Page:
Natural Yards Help Make Your Water Healthy
The Shellfish Partners, Special to Key Peninsula News
Lakes, streams and beautiful Puget Sound beaches surround Key Peninsula. As you break out your gardening shoes to get ready for spring, remember protecting those waters begins in your own backyards. When you apply fertilizers, herbicides and pesticides, you can unintentionally harm groundwater, lakes, streams and Puget Sound.
Keep your yard lush, green and free of weeds without the use of harsh chemicals. Five easy steps will help you manage your yard naturally and save money in the process:
- Build healthy soil. Healthy soil should contain a good balance of air, water and organic material. Avoid over-compacting your soil to ensure enough air and water can get to the roots. Mix in some compost so your plants get plenty of food.
- The right plant in the right place. Different plants need different amounts of sunlight, warmth and water. Most vegetables need four to six hours of full sun per day, while ferns and rhododendrons love the shade. Get to know your yard. Where is it sunny, shady, soggy or dry? Work with your local nursery or master gardener to choose plants well suited to your yard to save time, money and hassle.
- Practice smart watering. Too much or too little water cause many plant problems. Excess watering may run off the yard and be wasted. It can also pick up chemicals along the way. Consider installing a drip watering system to deliver water directly to the plant, slowly and right at the roots. Kits start at around $40, at local garden shops, are easy to install and can come with automatic timers.
- Think twice before using chemicals. Pesticides and herbicides may eliminate unwanted bugs and weeds, but they can easily end up where you don’t want them. Rain and overwatering can wash them into waterways and children and pets can track chemicals into the house. Instead, consider pulling weeds in the early spring before they get established. Cover planting areas with 3 to 4 inches of mulch to keep weeds from growing. For denser weed patches, lay down cardboard or newspaper under the mulch to smother weeds and block new ones from springing up. You can also use vinegar to kill weeds in cracks and hard-to-weed areas.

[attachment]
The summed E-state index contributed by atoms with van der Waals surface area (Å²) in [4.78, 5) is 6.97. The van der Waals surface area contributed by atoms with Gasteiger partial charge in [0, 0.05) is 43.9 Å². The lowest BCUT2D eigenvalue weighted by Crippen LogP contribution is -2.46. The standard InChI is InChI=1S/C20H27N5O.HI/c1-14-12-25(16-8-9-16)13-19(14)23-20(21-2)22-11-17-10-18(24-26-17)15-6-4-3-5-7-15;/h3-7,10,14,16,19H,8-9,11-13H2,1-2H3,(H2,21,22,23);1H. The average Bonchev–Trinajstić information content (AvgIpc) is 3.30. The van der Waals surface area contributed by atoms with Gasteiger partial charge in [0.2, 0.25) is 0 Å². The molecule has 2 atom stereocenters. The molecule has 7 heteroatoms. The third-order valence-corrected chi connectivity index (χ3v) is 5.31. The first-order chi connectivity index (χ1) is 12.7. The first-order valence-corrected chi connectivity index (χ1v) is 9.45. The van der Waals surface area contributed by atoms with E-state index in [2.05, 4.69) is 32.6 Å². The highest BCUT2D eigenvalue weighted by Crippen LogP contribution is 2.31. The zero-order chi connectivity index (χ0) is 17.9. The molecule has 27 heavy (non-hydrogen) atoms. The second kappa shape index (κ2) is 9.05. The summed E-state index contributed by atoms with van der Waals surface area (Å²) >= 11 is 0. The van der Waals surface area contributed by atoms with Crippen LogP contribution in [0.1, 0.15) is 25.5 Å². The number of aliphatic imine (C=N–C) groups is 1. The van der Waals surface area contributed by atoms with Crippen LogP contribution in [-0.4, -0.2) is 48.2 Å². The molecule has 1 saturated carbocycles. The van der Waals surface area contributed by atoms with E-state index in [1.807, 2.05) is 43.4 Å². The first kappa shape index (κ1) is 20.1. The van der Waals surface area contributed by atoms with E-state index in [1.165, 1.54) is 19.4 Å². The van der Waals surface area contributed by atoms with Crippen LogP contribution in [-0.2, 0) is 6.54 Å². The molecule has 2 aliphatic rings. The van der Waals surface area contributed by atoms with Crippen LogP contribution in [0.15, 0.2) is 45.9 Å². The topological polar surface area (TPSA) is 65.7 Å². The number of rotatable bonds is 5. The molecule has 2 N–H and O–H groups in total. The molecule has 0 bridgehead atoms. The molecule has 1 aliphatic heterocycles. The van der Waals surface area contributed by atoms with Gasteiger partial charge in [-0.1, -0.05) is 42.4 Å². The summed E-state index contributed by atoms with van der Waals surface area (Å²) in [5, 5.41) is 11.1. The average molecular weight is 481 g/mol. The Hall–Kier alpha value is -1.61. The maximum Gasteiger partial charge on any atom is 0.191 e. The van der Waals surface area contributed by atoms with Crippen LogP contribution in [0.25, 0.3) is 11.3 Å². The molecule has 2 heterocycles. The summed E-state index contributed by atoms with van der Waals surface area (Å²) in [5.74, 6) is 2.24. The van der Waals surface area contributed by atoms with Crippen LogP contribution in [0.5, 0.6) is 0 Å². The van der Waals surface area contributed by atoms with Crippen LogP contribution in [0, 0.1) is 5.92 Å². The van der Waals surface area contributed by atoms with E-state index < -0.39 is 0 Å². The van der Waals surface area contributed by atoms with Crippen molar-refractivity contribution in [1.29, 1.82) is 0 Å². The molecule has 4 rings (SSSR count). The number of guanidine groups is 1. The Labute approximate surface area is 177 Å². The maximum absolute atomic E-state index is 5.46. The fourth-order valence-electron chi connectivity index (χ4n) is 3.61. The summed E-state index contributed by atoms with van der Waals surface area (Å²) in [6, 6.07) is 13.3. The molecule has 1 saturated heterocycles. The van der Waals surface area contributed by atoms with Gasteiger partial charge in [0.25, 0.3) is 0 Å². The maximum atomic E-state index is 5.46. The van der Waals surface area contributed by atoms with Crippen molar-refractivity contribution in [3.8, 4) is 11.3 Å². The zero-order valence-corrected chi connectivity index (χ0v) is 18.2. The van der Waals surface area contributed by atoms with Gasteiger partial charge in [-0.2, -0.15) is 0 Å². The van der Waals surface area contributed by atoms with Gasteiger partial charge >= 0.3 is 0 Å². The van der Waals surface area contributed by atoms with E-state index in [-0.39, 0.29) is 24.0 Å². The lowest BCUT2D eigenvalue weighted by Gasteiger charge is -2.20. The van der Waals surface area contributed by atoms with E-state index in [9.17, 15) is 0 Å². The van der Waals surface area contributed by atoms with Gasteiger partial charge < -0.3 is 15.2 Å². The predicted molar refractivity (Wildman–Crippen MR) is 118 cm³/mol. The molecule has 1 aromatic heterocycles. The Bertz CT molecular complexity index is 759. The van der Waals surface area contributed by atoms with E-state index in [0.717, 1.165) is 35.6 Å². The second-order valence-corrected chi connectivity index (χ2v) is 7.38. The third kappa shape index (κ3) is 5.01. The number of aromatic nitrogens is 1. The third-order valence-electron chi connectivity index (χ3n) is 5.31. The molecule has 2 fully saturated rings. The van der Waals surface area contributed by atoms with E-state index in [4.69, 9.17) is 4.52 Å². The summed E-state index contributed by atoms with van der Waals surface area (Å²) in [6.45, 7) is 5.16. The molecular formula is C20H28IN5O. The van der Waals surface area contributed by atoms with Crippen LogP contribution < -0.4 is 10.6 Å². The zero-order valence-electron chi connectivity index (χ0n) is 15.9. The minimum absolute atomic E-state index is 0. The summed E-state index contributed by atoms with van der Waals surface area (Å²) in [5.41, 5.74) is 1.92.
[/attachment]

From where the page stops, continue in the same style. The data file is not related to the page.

- Practice natural lawn care. Grassy areas are the most challenging parts of yards. They require frequent watering in the summer and any shaded area will attract moss. Instead of “weed and feed” products, keep your grass healthy by using an organic, “slow release” fertilizer. Mow often, and keep your blade sharp. Leave the clippings on the yard as free fertilizer and only water about 1 inch a week. Consider reducing the size of your lawn to a more manageable area, especially where you have moss problems.
To learn more, attend the natural yard care and vegetable gardening workshops Saturday, May 13, from 10 a.m. to noon at the Longbranch Improvement Club, 4312 Key Peninsula Highway South. Sessions will include:
- Natural Yard Care—Less Work and Money: 10 to 10:45 a.m. Learn how to fight weeds, build healthy soil, choose the right plants and have a great looking lawn without using chemical fertilizers and pesticides. Instructor: Walt Burdsall, Washington State University Master Gardener and Natural Yard Care program coordinator, Tacoma-Pierce County Health Department.
- Growing Great Vegetables: 10:45 a.m. to noon. Learn easy ways to plant, grow and harvest vegetables to enjoy. Growing your own vegetables is fun, healthy and can save you money. Instructor: Colin Evoy, AmeriCorps Farm Nutrition coordinator, YMCA Camp Seymour.
Learn more at http://www.tpchd.org/shellfish or call 253-798-4708.
The Shellfish Partners are Pierce County Public Works Surface Water Management, Pierce Conservation District, Tacoma-Pierce County Health Department, community organizations and Key Peninsula residents. They have been at work to protect Key Peninsula’s beaches and shellfish resources since 2006. For more information, call 235-798-6470 or visit tpchd.org/shellfish.